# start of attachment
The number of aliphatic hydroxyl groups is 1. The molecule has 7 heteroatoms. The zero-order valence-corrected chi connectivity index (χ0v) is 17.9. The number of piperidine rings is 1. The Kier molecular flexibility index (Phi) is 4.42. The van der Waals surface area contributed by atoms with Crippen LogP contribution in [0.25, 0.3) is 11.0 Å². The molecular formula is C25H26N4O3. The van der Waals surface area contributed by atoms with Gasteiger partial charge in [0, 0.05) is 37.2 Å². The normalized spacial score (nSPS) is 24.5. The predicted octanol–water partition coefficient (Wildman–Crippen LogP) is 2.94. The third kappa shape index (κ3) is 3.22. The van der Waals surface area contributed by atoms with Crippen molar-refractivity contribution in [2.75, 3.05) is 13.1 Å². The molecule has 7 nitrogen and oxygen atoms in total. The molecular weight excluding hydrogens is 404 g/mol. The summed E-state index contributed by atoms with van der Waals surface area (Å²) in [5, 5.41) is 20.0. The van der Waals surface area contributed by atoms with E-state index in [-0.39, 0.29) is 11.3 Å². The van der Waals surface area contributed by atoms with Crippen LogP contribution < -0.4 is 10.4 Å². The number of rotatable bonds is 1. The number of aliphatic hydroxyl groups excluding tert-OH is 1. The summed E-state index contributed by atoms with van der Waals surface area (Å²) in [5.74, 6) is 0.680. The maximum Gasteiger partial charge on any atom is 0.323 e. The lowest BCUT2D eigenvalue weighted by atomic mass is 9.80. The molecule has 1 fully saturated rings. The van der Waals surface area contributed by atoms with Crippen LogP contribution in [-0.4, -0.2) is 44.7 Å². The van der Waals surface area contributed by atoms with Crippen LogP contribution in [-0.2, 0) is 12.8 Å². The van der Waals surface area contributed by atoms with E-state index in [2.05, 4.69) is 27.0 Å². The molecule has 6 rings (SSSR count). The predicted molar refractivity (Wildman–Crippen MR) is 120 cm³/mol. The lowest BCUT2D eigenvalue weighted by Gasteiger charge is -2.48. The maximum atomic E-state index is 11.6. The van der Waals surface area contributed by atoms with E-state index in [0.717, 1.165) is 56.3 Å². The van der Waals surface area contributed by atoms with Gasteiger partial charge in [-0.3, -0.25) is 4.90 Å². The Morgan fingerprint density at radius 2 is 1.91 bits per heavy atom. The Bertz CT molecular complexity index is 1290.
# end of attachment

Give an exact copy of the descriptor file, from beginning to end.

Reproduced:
The number of aliphatic hydroxyl groups is 1. The molecule has 7 heteroatoms. The zero-order valence-corrected chi connectivity index (χ0v) is 17.9. The number of piperidine rings is 1. The Kier molecular flexibility index (Phi) is 4.42. The van der Waals surface area contributed by atoms with Crippen LogP contribution in [0.25, 0.3) is 11.0 Å². The molecular formula is C25H26N4O3. The van der Waals surface area contributed by atoms with Gasteiger partial charge in [0, 0.05) is 37.2 Å². The normalized spacial score (nSPS) is 24.5. The predicted octanol–water partition coefficient (Wildman–Crippen LogP) is 2.94. The third kappa shape index (κ3) is 3.22. The van der Waals surface area contributed by atoms with Crippen molar-refractivity contribution in [2.75, 3.05) is 13.1 Å². The molecule has 7 nitrogen and oxygen atoms in total. The molecular weight excluding hydrogens is 404 g/mol. The summed E-state index contributed by atoms with van der Waals surface area (Å²) in [5, 5.41) is 20.0. The van der Waals surface area contributed by atoms with E-state index in [-0.39, 0.29) is 11.3 Å². The van der Waals surface area contributed by atoms with Crippen LogP contribution < -0.4 is 10.4 Å². The number of rotatable bonds is 1. The number of aliphatic hydroxyl groups excluding tert-OH is 1. The summed E-state index contributed by atoms with van der Waals surface area (Å²) in [5.74, 6) is 0.680. The maximum Gasteiger partial charge on any atom is 0.323 e. The lowest BCUT2D eigenvalue weighted by atomic mass is 9.80. The molecule has 1 fully saturated rings. The van der Waals surface area contributed by atoms with Crippen LogP contribution in [-0.4, -0.2) is 44.7 Å². The van der Waals surface area contributed by atoms with Crippen LogP contribution in [-0.2, 0) is 12.8 Å². The van der Waals surface area contributed by atoms with E-state index in [2.05, 4.69) is 27.0 Å². The molecule has 6 rings (SSSR count). The predicted molar refractivity (Wildman–Crippen MR) is 120 cm³/mol. The lowest BCUT2D eigenvalue weighted by Gasteiger charge is -2.48. The maximum atomic E-state index is 11.6. The van der Waals surface area contributed by atoms with E-state index in [0.717, 1.165) is 56.3 Å². The van der Waals surface area contributed by atoms with Gasteiger partial charge in [-0.3, -0.25) is 4.90 Å². The Morgan fingerprint density at radius 2 is 1.91 bits per heavy atom. The Bertz CT molecular complexity index is 1290.